Collection of graphics / paintings

The graphic and painting collection today comprises well over 200,000 objects. The focus is on Munich's city history. The collections from the 19th century are particularly extensive. The historical core of this collection comes from the purchase of the holdings of Joseph Maillinger (1831–1884), whose picture chronicle of the city of Munich comprises around 18,000 sheets. Other Monacensia collections are also worth mentioning, such as those of Franz Xaver Zettler and Carlo Proebst. In a cross-section of all holdings, the portrait archive contains around 20,000 portraits of Munich residents. A first selection is available in cooperation with the Bayerische Landesbibliothek Online (BLO).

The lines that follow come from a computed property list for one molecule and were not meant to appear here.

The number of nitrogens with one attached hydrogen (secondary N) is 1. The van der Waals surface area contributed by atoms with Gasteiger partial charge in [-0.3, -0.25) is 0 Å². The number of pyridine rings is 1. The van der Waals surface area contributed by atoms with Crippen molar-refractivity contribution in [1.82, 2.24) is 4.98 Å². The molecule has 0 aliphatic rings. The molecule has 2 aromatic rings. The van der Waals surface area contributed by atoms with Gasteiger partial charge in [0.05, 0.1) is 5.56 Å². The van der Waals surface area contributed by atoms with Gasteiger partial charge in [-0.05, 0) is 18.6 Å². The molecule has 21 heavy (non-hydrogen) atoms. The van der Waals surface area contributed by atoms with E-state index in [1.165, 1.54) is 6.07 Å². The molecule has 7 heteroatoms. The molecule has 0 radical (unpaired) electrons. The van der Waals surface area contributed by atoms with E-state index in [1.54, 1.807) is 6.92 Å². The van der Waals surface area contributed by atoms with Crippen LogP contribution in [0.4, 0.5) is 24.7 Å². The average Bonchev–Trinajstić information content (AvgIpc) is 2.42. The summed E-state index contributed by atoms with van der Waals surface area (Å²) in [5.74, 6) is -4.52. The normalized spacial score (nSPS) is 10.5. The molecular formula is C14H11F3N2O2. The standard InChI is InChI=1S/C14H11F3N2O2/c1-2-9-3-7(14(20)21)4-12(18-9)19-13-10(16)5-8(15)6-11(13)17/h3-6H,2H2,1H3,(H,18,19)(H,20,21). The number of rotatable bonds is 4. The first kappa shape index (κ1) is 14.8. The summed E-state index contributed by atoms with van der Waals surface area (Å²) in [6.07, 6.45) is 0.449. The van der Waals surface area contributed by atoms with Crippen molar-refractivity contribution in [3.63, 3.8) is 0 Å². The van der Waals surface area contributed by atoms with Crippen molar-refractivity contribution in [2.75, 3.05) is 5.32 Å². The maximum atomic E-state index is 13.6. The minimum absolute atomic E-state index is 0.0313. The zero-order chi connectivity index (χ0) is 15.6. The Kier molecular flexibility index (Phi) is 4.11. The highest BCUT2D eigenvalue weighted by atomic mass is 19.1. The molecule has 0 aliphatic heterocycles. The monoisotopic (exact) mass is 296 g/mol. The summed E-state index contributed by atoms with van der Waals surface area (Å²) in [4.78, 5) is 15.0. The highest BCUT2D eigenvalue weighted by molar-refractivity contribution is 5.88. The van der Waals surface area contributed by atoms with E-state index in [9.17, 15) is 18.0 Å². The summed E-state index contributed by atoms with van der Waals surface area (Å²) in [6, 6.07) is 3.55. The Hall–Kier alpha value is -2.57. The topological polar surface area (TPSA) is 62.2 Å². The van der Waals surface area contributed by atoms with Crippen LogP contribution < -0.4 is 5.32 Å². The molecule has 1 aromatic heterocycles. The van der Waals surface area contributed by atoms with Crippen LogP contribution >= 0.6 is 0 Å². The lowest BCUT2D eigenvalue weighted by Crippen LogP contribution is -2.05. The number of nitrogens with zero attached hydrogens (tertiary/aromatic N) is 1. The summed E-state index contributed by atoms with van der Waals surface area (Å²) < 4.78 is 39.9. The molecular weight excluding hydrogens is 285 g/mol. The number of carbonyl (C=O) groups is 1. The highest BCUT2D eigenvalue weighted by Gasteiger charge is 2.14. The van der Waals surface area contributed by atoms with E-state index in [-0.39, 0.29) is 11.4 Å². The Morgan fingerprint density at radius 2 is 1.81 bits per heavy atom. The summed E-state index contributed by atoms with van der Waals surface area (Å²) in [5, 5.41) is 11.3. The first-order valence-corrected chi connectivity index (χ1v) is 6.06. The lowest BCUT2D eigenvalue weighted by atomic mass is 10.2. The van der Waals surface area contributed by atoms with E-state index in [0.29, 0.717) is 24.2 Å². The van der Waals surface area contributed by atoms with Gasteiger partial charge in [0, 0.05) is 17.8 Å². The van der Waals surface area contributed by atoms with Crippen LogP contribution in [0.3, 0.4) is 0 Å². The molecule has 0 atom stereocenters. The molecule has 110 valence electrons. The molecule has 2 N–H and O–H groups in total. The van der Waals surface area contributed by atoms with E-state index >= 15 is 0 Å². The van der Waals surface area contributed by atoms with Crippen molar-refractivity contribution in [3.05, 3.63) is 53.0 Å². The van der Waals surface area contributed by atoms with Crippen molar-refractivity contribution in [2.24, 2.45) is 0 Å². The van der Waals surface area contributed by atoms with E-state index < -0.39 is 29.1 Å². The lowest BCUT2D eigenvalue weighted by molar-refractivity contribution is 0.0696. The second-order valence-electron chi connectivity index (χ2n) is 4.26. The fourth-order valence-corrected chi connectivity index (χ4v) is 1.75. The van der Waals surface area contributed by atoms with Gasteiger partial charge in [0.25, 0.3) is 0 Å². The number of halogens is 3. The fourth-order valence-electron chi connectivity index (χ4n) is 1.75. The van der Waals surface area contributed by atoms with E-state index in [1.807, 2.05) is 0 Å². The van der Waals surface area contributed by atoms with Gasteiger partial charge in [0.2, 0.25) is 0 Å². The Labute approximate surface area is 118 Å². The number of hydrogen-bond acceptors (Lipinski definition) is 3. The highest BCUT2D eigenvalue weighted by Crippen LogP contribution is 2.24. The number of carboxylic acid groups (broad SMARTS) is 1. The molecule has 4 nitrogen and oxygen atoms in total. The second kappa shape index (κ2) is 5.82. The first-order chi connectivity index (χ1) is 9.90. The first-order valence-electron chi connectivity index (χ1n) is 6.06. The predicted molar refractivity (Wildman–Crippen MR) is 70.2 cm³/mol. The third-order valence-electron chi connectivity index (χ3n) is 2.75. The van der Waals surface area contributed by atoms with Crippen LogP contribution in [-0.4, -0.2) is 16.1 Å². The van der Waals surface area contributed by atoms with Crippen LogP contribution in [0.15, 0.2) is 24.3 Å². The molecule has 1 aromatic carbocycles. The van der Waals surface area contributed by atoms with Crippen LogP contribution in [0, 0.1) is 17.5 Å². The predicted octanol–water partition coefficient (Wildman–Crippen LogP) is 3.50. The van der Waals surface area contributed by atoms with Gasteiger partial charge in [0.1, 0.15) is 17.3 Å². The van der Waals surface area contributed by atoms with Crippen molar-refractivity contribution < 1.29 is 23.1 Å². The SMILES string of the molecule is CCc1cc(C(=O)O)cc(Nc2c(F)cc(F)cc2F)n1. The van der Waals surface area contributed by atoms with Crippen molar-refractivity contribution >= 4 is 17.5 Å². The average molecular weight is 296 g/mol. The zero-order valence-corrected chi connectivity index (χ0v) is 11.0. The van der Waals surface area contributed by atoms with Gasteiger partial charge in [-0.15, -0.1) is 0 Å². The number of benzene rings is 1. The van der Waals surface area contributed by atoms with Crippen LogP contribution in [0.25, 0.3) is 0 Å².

The graphic and painting collection contains larger bundles of the following artists: Peter von Cornelius , Johann Georg von Dillis , Johann Georg Edlinger , Leo von Klenze , Wilhelm von Kobell , Moritz von Schwind , Carl Rottmann , Wilhelm von Kaulbach and Friedrich August von Kaulbach as well as the artist families Adam and Quaglio. The collections are further enriched by bequests from Munich artists. The graphic estate of the sculptor Ludwig von Schwanthaler , with over 2,000 study and design sheets, as well as the so-called "Krumper estate", a bundle of large-format architectural drawings from around 1600, which is of great importance in terms of art history, should be emphasized. The extensive estate of the symbolist Art Nouveau artist Carl Strathmann is also in the Munich City Museum.

Advertising art

The advertising art collection has been outsourced from the general collection of graphics and paintings and consists of over 30,000 posters from the 19th century to the present day. Around two thirds are related to advertising in Munich. One focus is the time around 1900.

Collection of puppet theater and showmanship

The West German welfare stamps of the stamp vintage 1970 show dolls collection in Munich